Sep 14, 2020 - Politics & Policy

Why new coronavirus stimulus talks are at a "dead end"

Dollar bill with empty clock in the middle
Illustration: Aïda Amer/Axios

Senate Republicans last week tried and failed to pass a slimmed down stimulus bill that would have included new money for small businesses, schools and $300 in additional weekly unemployment benefits.

Driving the news: Negotiations are now at "a dead-end street,” Kansas Sen. Pat Roberts said following the bill's failure, and Florida Sen. Marco Rubio said plainly, "Congress is not going to pass another COVID relief bill before the election." In fact, we're about two weeks away from a potential government shutdown.

Why it matters: Spending is decreasing, job gains are slowing and many small businesses warn that without more assistance from the government they will run out of cash before year-end and have to shut down for good.

How it happened: Not only has the stock market boomed, U.S. data have been improving notably since May. There have been millions of jobs added and V-shaped rebounds in manufacturing and services sector reports.

  • The Axios-Ipsos poll has shown little change among respondents' ability to pay their rent or mortgage and afford household goods in the past two months.
  • And the percentage of reported layoffs, furloughs and permanent job losses at the end of August was the lowest since mid-March — though it's only one percentage point below recent levels.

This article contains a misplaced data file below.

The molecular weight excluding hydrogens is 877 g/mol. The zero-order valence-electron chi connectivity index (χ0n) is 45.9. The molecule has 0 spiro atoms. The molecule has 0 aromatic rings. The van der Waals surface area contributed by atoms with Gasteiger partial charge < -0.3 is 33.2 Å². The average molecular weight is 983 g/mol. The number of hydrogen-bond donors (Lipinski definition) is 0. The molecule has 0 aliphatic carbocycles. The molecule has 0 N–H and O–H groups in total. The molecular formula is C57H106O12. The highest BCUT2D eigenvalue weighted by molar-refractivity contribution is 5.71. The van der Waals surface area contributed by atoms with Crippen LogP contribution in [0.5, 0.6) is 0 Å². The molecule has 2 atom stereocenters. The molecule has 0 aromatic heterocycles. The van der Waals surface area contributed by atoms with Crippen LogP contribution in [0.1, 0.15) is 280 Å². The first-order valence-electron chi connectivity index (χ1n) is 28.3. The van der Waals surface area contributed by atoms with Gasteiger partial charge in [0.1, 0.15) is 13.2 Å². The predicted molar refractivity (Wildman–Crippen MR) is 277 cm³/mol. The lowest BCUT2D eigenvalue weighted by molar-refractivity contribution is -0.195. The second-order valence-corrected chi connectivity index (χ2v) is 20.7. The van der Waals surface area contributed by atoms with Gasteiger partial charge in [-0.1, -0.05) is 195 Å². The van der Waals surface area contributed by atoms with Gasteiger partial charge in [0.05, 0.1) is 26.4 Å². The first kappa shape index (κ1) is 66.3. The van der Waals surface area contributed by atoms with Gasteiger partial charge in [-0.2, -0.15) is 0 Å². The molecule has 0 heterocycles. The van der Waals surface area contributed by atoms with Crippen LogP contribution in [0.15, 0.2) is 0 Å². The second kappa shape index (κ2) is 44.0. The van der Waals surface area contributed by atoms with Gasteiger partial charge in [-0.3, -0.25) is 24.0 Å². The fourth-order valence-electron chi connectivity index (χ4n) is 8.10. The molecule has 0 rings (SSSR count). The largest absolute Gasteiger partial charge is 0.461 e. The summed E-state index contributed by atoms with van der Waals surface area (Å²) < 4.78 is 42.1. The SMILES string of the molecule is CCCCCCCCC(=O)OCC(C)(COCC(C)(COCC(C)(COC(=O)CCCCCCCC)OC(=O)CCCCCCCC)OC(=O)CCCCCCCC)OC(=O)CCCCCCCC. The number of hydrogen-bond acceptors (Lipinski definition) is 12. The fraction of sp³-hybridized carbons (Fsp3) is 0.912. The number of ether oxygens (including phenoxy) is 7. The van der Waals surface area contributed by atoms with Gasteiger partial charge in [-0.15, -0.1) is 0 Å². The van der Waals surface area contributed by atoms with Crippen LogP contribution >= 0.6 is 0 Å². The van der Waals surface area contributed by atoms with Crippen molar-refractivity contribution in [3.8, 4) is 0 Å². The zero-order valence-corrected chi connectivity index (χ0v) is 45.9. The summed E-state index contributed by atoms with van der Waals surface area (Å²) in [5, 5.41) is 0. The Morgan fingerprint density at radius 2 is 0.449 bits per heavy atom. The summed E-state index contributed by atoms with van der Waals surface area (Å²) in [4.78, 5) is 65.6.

What it means: "Right now there’s not a lot of evidence we need [another stimulus bill] imminently," Jim Paulsen, chief investment strategist at the Leuthold Group, tells Axios.

  • "It’s not just the stock market, it’s the data coming out every day — ISM, industrial production, housing, take your pick."
  • "If the data rolls over they’ll pass that thing in a heartbeat."

Yes, but: Economists warn the improving data mask a lingering deterioration of the economy. Things are better than they were in March and April but still far from where they were in 2019 or the beginning of the year.

  • The fact that more aid is not coming will be internalized by households that will pare their budgets and by state lawmakers who will begin laying off workers and cutting programs, Julia Coronado, president of MacroPolicy Perspectives, tells Axios.
  • "There's a lagged effect. It could unfold over weeks to months. But it's pretty clear that it’s going to be hard for the economy."

Between the lines: With new spending from Congress looking unlikely, there could be more pressure on the Fed to provide additional easing, and Wednesday's policy meeting becomes much more meaningful to the market.

Go deeper: Government shutdown looms over Congress

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